United Undone By A Lack Of Planning

Whereas Chelsea planned for every eventuality against PSG, it seemed Man United were only ready for a 0-0 scoreline at the Allianz Arena as they quickly unravelled...

Last Updated: 10/04/14 at 09:22 Post Comment

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When Manchester United kick off their first Europa League match at the start of August, the 22 seconds for which they led Bayern Munich will be a distant memory. For all the hope of vindication those 22 seconds offered David Moyes, the upshot is that, barring a miracle in the final five matches of the Premier League, the English champions will enter their first campaign outside the Champions League in 19 years. Moyes may have been beating the best with just over half an hour remaining on Wednesday night, but there is a sense that it will soon be forgotten.

United's exit is difficult to take given the uncertain future that now awaits. Following the heavy defeats at home to Liverpool and Manchester City in March, the two matches against Bayern provided a welcome distraction, a chance to dream amid a nightmare season. But as the dust settles it will count for little that Moyes' finest achievements have come in Europe's elite competition. Aside from the 2-0 defeat to Olympiakos, the manager has looked comfortable at this level - from the thrashings of Bayer Leverkusen through to the 57th minute in the Allianz Arena when Patrice Evra rifled United into the lead. However, in the context of the Premier League campaign United have never looked less deserving of a place in the top four, a failure for which Moyes deserves a significant share of the blame and could eventually pay for with his job.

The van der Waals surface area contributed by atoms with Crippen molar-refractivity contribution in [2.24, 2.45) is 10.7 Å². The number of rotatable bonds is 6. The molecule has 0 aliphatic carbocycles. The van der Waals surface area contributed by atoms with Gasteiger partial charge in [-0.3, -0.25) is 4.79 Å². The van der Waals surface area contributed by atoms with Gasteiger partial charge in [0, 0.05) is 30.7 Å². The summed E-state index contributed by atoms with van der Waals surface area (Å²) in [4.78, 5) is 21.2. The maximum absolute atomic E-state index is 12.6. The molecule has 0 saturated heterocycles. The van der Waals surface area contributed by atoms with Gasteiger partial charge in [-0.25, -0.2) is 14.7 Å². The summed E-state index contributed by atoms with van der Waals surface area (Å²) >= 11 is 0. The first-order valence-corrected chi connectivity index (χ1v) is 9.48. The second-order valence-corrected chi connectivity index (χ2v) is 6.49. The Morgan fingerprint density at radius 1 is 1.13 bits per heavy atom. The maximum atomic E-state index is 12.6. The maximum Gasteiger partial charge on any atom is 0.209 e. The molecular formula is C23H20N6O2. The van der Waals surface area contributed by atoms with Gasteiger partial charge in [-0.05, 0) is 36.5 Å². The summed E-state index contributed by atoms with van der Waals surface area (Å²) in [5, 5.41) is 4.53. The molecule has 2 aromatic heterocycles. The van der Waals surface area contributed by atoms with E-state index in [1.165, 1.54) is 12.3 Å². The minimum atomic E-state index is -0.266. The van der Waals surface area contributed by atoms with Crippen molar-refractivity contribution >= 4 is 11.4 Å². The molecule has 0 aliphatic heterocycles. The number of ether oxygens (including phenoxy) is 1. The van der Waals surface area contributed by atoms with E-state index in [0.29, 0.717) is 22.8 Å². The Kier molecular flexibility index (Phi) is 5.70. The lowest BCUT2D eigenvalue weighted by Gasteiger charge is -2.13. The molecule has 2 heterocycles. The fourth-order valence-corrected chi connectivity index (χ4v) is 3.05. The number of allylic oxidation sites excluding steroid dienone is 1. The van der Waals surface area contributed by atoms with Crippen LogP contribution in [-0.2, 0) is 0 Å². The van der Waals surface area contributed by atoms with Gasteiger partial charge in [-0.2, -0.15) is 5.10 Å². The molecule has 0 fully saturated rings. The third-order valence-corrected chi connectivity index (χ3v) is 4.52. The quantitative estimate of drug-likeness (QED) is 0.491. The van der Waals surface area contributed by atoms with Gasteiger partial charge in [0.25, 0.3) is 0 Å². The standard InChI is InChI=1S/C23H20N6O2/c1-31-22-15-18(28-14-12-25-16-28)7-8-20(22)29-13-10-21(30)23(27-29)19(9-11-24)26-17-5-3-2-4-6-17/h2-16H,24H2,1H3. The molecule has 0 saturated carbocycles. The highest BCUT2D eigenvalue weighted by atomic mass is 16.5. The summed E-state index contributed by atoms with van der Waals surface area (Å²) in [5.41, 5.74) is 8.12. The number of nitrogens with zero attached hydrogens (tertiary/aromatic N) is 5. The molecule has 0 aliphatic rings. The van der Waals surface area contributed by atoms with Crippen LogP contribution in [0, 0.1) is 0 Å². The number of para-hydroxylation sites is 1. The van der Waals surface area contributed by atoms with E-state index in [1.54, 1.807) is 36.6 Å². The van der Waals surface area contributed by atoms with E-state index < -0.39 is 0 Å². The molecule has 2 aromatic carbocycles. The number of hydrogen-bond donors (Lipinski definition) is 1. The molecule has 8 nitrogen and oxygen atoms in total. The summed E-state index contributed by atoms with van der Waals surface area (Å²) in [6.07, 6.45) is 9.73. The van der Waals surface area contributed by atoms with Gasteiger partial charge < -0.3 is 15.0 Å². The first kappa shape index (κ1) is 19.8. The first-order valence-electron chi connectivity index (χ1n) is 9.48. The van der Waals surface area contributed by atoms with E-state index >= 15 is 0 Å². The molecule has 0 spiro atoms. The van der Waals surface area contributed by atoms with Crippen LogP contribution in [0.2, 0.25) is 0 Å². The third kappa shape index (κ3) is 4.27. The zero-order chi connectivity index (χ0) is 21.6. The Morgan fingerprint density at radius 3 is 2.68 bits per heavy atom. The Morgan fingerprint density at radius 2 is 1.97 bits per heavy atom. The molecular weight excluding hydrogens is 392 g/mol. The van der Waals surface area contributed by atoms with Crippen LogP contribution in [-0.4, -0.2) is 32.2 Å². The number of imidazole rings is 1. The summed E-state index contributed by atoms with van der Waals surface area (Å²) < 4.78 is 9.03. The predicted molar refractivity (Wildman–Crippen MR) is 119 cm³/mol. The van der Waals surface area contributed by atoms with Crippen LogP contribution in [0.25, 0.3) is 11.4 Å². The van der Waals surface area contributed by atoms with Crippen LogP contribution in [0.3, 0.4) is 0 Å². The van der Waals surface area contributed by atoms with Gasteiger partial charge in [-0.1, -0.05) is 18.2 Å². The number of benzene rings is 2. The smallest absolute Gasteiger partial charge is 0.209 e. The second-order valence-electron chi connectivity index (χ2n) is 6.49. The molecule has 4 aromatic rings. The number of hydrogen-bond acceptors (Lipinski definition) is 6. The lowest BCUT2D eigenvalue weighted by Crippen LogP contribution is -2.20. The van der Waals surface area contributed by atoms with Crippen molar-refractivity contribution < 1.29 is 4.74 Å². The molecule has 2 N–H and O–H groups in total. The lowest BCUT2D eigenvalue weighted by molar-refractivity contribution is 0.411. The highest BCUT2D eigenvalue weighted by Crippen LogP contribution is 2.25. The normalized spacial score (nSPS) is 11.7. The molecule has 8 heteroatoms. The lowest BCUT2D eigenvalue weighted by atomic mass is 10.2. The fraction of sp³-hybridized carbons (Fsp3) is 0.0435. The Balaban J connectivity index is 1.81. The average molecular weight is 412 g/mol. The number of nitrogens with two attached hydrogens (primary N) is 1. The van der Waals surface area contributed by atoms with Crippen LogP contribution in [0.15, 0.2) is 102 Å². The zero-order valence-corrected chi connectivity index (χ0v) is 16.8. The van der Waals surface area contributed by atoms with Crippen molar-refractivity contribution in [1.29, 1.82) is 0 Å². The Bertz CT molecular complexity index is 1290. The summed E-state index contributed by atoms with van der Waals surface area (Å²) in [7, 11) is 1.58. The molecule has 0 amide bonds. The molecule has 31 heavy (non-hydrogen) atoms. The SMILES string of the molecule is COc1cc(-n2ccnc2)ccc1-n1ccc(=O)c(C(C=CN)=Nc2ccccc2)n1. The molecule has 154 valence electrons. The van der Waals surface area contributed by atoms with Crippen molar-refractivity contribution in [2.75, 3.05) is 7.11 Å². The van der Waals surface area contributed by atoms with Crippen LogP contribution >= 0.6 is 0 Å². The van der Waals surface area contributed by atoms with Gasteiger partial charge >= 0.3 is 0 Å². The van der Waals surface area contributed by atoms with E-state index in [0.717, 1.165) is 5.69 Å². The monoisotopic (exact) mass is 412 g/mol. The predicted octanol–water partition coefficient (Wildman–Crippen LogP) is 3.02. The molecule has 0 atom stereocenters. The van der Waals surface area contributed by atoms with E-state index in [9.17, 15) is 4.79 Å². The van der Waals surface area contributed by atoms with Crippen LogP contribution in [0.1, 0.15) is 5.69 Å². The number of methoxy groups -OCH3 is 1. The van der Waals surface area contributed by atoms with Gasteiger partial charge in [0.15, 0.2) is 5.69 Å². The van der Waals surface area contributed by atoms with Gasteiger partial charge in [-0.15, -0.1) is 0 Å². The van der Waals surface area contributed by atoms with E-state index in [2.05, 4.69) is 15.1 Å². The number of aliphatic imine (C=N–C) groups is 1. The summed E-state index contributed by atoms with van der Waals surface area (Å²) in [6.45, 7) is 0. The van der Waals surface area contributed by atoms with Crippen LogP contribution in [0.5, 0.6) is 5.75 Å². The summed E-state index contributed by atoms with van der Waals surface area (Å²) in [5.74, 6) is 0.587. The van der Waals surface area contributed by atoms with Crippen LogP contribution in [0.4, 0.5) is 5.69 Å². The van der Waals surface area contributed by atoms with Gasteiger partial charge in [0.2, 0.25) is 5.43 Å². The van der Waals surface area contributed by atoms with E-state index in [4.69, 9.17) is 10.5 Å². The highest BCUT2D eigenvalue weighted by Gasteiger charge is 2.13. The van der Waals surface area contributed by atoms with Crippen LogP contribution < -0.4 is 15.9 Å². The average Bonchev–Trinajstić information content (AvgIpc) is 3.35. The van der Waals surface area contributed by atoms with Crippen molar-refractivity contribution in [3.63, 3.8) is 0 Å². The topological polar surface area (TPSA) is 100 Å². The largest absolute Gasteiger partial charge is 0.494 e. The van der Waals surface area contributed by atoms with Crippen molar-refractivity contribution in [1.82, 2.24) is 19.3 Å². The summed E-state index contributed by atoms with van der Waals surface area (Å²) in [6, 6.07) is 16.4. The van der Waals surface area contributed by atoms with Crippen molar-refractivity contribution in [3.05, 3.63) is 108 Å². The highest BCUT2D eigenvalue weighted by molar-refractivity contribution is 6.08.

It should be said that Moyes got most of his big decisions right against Bayern. There will be complaints from particularly demanding quarters about the continuing absence of an expansive style of play, but Bayern are clearly a superior side and had to be handled accordingly. As in the first leg, United's compact shape and promising bursts on the counter-attack offered hope that this wasn't mission impossible. The encouragement of a 0-0 scoreline at half-time was augmented by Bayern's attack being reduced to an Arjen Robben raffle - the Dutchman missing the target with each of his five attempts and Bayern failing to test David De Gea with 12 shots in total.

United were also guilty of being wasteful, however. Similar to the 1-1 draw at Old Trafford, they were presented with the best chance of the first half when a searching ball from Darren Fletcher found Wayne Rooney in space. The England striker bemoaned Danny Welbeck's generosity to scuff a chip into the hands of Manuel Neuer last week but, given his own opportunity to fire United into the lead, he hesitated in trying to switch the ball to his stronger foot. It set the tone for a disappointing performance from Rooney, with two further chances resulting in scuffed attempts rather than the venom of Evra's blistering opener.